Concerning your definition (immortality regarding all mutations, programmed or otherwise), an organism comes to mind: Physarum polycephalum. It is biologically immortal in the way we have just defined, but also avoids DNA mutation by sharing DNA (constantly comparing and fixing sequences) among thousands to millions of nuclei through homologous recombination, which repairs DNA mutations at a freakishly high efficiency when you include millions of strands bearing what should be the same sequence (see this article). Physarum polycephalum is a slime mold, meaning that when cells meet each other, they fuse. This particular slime mold actually prefers to be a plasmodium, which is a constantly growing mass that is technically a multinucleated single cell but can grow to be potentially infinitely large as far as we can tell. Because of its extreme ability to correct mutations, this organism has been referred to as, exactly like you said, an "evolutionary dead-end." I'm sure it still sustains some mutations over a very long period of time, but you might want to check it out nevertheless.

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    $\begingroup$ Nice answer, +1! I recommend that you add some more references in the answer, like about telomeres and Physarum, etc. $\endgroup$ – another 'Homo sapien' Mar 2 '17 at 7:50
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    $\begingroup$ Thanks, I do find it a bit weird that aging in this context is solely defined as shortening telomeres instead of overall DNA damage. Also that mold seems fascinating. $\endgroup$ – Koen vd H Mar 2 '17 at 8:48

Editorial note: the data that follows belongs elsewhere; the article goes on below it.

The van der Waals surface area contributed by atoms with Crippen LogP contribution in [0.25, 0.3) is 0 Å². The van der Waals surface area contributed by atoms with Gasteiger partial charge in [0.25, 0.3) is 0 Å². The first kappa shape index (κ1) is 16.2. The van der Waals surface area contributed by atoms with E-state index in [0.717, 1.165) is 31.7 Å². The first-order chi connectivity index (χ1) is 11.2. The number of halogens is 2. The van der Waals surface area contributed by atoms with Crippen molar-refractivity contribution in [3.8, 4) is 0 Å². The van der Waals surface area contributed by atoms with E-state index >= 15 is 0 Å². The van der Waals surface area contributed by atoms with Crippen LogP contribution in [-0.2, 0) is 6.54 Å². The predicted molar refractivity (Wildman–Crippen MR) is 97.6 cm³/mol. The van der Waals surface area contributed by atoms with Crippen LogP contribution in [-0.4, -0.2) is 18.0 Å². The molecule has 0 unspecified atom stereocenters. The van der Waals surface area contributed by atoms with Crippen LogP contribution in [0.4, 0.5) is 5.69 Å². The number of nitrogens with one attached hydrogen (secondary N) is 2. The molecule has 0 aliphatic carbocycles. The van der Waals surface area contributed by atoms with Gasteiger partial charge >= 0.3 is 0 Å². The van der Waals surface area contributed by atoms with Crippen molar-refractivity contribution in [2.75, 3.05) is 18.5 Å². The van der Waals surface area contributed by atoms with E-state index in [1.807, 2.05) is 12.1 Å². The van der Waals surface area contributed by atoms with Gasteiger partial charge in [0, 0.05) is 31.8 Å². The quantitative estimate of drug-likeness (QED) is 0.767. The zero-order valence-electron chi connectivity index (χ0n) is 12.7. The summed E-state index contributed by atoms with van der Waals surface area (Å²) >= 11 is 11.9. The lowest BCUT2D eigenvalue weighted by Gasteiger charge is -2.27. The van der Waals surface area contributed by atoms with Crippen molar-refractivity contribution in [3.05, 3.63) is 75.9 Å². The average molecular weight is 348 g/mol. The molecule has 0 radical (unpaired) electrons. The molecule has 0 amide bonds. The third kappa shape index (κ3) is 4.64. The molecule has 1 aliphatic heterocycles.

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    $\begingroup$ @another'Homosapien' Thank you. Done. And thanks for the italics, not sure how I missed that... :) $\endgroup$ – CDB Mar 2 '17 at 20:50
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    $\begingroup$ @KoenvdH My pleasure :) Keep in mind, that's just the definition of cellular senescence (aging). While we're pretty sure it has a lot to do with the aging of the whole organism, we still don't know for sure if that's the entire story. But alas, that is a discussion for a different question. To avoid confusion, slime molds are very inaccurately named; they are actually protists. They were named when we still thought they were fungi... But yes, they are quite fascinating. :) $\endgroup$ – CDB Mar 2 '17 at 20:58

The whole "science" behind telomeres is rather flaky, for example:

Is Telomere Length a Biomarker of Aging? A Review

Although telomere length is implicated in cellular aging, the evidence suggesting telomere length is a biomarker of aging in humans is equivocal...

They observed that the change in telomere length at follow-up was highly variable with some participants showing an increase in telomere length.

So like most questions in biology, there's no answer.

Also P. Physarum has many strains, it is in no sense an "evolutionary dead end" simply because it can't mutate.


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    $\begingroup$ "There is no answer" is not an answer. A more accurate description of your situation would be "I do not know the answer, nor do I care to seek one out." In which case, it would be better to not answer at all. Regarding your links, see my answer. I said nothing of mortality rates, like the article you cited was discussing. Rather, I was speaking purely of cellular senescence, which was the OP's question. The correlation between telomere degradation and mortality rates has so many variables (disease, trauma, lifestyle, etc.) that it is very difficult to substantiate, as we see in that article. $\endgroup$ – CDB Mar 2 '17 at 21:34